How to Create a Strong Password
If you are like me, you have multiple passwords for multiple accounts: e-mail accounts, online banking, discussion forums, site memberships, eBay, PayPal and so on. But with so many passwords, it can be difficult to remember them all! You may think it is easier to simply use the same password on different sites or to use passwords that are easy to remember such your date-of-birth or a child’s name. Unfortunately, these types of passwords can easily be hacked. The problem is that while you might be able to remember these passwords, they are not at all secure and hackers will be able to easily crack them to obtain your account information.
Recently, the National Cyber Security Centre (NCSC) has reportedly seen an increase in the number of incidents regarding stolen or cracked passwords. There has also been more in the Press around historic password compromises.
With this in mind, I thought I would take this opportunity to provide some tips that will enable you to create strong, secure and hacker proof passwords.
- Passwords should be eight or more characters in length. It is a common misconception that the more complicated a password the harder it is to hack. In fact, the longer a password is the harder it is to crack!
- Always use a unique password for your accounts. If for example, your Facebook account were hacked and your password obtained, the hacker would have access to your other accounts too.
- Do not use common information in your passwords, such as birthdates, phone numbers or other information that is directly linked to you. Avoid using single dictionary words, or variation of these- use three random words instead. Don’t bother replacing the letter ‘O’ with a zero, or the letter ‘I’ with a one, or any other techniques as hackers can exploit these rules.
- Store your passwords. A bit controversial this one, but storing your passwords allows you to maintain longer, more complex and unique passwords than trying to remember them all. There are two ways you can do this:
- Use a password manager. Read the NCSC’s blog on password managers.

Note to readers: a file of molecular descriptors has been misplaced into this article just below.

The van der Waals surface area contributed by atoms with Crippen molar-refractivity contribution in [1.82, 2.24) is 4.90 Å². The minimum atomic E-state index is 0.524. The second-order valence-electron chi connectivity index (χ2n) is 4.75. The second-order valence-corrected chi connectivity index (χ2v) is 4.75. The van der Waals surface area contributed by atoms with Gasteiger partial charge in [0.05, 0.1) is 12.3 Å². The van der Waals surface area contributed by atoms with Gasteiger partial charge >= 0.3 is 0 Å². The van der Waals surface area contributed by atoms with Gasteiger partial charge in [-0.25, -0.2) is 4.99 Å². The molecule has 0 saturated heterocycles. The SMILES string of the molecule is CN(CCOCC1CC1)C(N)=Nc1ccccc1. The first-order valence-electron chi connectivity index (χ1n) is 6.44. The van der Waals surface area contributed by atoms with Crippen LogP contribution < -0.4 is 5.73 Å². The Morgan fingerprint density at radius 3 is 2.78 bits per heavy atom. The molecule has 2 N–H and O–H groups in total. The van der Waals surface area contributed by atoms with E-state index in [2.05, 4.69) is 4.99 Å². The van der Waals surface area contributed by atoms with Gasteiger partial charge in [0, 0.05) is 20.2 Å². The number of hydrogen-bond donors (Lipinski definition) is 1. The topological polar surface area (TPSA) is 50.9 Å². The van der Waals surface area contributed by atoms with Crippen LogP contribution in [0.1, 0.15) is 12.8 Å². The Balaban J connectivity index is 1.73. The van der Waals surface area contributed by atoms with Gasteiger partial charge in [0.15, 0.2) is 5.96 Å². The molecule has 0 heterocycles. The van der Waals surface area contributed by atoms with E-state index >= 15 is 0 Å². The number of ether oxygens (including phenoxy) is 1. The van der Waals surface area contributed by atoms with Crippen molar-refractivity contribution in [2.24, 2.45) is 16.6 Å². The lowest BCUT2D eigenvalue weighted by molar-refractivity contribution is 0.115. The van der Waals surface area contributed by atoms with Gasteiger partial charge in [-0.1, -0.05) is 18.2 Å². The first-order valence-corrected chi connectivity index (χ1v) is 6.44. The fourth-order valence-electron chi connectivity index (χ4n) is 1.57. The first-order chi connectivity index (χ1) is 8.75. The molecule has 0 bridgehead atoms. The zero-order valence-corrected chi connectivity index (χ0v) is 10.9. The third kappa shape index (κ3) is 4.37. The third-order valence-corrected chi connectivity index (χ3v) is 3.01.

- Write your passwords down on a piece of paper that you guard very carefully. Always keep it separate from the devices that they relate to and disguise them if you can. Never write your usernames alongside the passwords.
- Remember to change your passwords frequently. The general rule of thumb is the more important the account, the more often you should change it. And always change your passwords immediately if you think you have been compromised or you notice something suspicious on your account. And make sure you report it!
- Set up and use two-factor authentication (2FA) across all your accounts, both personal and at work. This will prevent password-guessing attacks. All major providers have advice on how to do this.
As an employer, there are also a couple of things to bear in mind:
- If an attacker accesses your systems remotely by guessing a users’ password, then it is your systems at fault, they are not effectively protected. It is easy to blame the user in this situation but it is not entirely justified.
- Forcing regular password resets is counterproductive, but that doesn’t mean it’s not necessary. It may be better to just ensure your users know how to reset their passwords when this is necessary and help them to pick hard to guess passwords.
If you would like more information, then please get in touch. We will be more than happy to help.